They came in as a partner and then boom, it exploded, and then the founders started taking each other out and then I resigned. And just as I was resigning, Papa & Barkley was launching and needed a home for manufacturing. So we connected with the founder who’s Amy’s second cousin, who dropped a bunch of money in our bank account and we started finding manufacturing spaces and got one of the first licenses in Eureka to do manufacturing for Papa & Barkley. And then kind of speed forward a couple years now to the pandemic, we got so busy with our careers and lives, we either needed to grow our hospitality business because we have a couple hotels and bars and restaurants, so we needed to sell it. And we wanted to lean into cannabis and hospitality and do it together.
Humboldt County is… there’s 15,000 cannabis farms in Humboldt County. There’s 4,000 wineries in California. So we have almost four times, three to four times as many cannabis farms as we do wineries. And the California wine industry produces 80% of the wine that the nation consumes, but there’s only two to 3000 licensed cannabis farms in Humboldt. So the rest are traditional market. So it’s interesting that even the hotels in Humboldt County don’t lean into cannabis. So our mission is to normalize cannabis and hospitality. We’re doing that by bringing people into our hotels and you can go straight and go to the restaurant, go right to the bar or turn left and have a consumption experience in the hotels.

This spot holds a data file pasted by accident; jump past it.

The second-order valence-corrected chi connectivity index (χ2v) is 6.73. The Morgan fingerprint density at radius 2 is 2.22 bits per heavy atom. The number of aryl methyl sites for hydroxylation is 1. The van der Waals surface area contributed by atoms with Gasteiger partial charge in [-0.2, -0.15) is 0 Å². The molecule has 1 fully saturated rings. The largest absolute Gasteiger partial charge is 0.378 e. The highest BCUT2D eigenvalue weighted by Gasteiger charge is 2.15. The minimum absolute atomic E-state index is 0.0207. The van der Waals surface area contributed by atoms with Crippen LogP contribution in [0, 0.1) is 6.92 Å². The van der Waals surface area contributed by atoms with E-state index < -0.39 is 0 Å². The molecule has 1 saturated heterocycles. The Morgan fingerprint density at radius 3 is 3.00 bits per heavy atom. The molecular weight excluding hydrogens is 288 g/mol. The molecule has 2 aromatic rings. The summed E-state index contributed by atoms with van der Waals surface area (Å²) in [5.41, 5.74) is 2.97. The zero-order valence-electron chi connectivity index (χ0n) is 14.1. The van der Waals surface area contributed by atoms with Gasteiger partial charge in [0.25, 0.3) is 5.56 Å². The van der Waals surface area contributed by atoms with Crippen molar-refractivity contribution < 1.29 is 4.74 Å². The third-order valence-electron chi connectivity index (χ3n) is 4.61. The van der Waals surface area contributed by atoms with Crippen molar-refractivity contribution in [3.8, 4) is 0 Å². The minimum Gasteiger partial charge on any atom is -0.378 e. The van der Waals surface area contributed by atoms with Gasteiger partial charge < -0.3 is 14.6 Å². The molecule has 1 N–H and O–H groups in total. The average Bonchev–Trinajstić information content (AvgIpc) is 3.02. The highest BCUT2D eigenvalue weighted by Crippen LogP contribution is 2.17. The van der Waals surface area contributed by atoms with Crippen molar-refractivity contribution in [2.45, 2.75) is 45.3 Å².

We’ve also partnered with Papa & Barkley where we’re creating sort of immersive hospitality and cannabis experiences. So you walk in and there’s a gift shop, a wellness shop that’s unlicensed. So you can get everything from CBD products to wellness products in the very start, of the very beginning of the dispensary. You go in and you get that licensed experience and you go outside and there’s a full food truck and outdoor restaurant. You go a little bit farther back, and there’s a consumption lounge where you can consume. And then if you want a medicated activated massage, you can… There’s one or two massage therapists that are there every day, doing cannabis infused massages, or CBD infused massages, you can choose.
TG Branfalt: So you’ve built heaven.
Jon O’Connor: We’ve built what everyone assumes is in Humboldt County. So what’s interesting about hotels in Napa Valley and Sonoma is you don’t walk into the hotel and there’s not pictures of wine all over the place. You walk into the hotel and it’s just normal hotel. It’s just in the center of all this cool wine experience and they have wine as well. So we are creating really cool boutique hotel experiences and cool restaurants and acknowledging that we’re in the center of the cannabis universe with 15,000 farms.